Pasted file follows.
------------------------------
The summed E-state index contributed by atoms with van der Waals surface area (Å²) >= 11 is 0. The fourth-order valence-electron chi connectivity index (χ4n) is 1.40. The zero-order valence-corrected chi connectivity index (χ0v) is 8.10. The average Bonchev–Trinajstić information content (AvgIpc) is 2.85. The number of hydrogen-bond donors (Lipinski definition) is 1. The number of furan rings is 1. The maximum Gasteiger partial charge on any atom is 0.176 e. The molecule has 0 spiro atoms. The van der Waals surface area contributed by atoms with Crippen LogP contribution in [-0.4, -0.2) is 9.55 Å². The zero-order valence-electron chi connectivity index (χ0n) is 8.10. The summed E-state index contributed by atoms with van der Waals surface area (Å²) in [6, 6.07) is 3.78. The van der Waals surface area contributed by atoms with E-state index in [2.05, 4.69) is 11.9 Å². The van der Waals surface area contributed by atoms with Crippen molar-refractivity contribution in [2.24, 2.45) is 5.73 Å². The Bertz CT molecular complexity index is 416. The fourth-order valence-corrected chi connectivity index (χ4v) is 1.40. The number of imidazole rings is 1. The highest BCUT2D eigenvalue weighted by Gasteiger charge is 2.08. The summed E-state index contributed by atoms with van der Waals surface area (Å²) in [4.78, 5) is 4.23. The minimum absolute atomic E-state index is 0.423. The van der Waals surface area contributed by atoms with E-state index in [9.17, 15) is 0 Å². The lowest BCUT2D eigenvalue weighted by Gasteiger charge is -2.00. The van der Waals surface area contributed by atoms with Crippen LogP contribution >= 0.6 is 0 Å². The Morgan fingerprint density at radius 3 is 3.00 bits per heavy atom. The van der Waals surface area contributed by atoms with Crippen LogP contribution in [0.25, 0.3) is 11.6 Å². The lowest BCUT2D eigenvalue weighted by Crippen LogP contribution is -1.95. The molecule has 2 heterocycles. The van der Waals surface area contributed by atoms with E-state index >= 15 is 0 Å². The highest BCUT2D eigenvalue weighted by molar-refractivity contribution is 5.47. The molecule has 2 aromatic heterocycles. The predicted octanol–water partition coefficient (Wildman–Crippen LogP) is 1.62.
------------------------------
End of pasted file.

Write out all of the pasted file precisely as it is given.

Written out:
The summed E-state index contributed by atoms with van der Waals surface area (Å²) >= 11 is 0. The fourth-order valence-electron chi connectivity index (χ4n) is 1.40. The zero-order valence-corrected chi connectivity index (χ0v) is 8.10. The average Bonchev–Trinajstić information content (AvgIpc) is 2.85. The number of hydrogen-bond donors (Lipinski definition) is 1. The number of furan rings is 1. The maximum Gasteiger partial charge on any atom is 0.176 e. The molecule has 0 spiro atoms. The van der Waals surface area contributed by atoms with Crippen LogP contribution in [-0.4, -0.2) is 9.55 Å². The zero-order valence-electron chi connectivity index (χ0n) is 8.10. The summed E-state index contributed by atoms with van der Waals surface area (Å²) in [6, 6.07) is 3.78. The van der Waals surface area contributed by atoms with E-state index in [2.05, 4.69) is 11.9 Å². The van der Waals surface area contributed by atoms with Crippen molar-refractivity contribution in [2.24, 2.45) is 5.73 Å². The Bertz CT molecular complexity index is 416. The fourth-order valence-corrected chi connectivity index (χ4v) is 1.40. The number of imidazole rings is 1. The highest BCUT2D eigenvalue weighted by Gasteiger charge is 2.08. The summed E-state index contributed by atoms with van der Waals surface area (Å²) in [4.78, 5) is 4.23. The minimum absolute atomic E-state index is 0.423. The van der Waals surface area contributed by atoms with E-state index in [9.17, 15) is 0 Å². The lowest BCUT2D eigenvalue weighted by Gasteiger charge is -2.00. The van der Waals surface area contributed by atoms with Crippen LogP contribution >= 0.6 is 0 Å². The Morgan fingerprint density at radius 3 is 3.00 bits per heavy atom. The van der Waals surface area contributed by atoms with Crippen LogP contribution in [0.25, 0.3) is 11.6 Å². The lowest BCUT2D eigenvalue weighted by Crippen LogP contribution is -1.95. The molecule has 2 heterocycles. The van der Waals surface area contributed by atoms with E-state index >= 15 is 0 Å². The highest BCUT2D eigenvalue weighted by molar-refractivity contribution is 5.47. The molecule has 2 aromatic heterocycles. The predicted octanol–water partition coefficient (Wildman–Crippen LogP) is 1.62.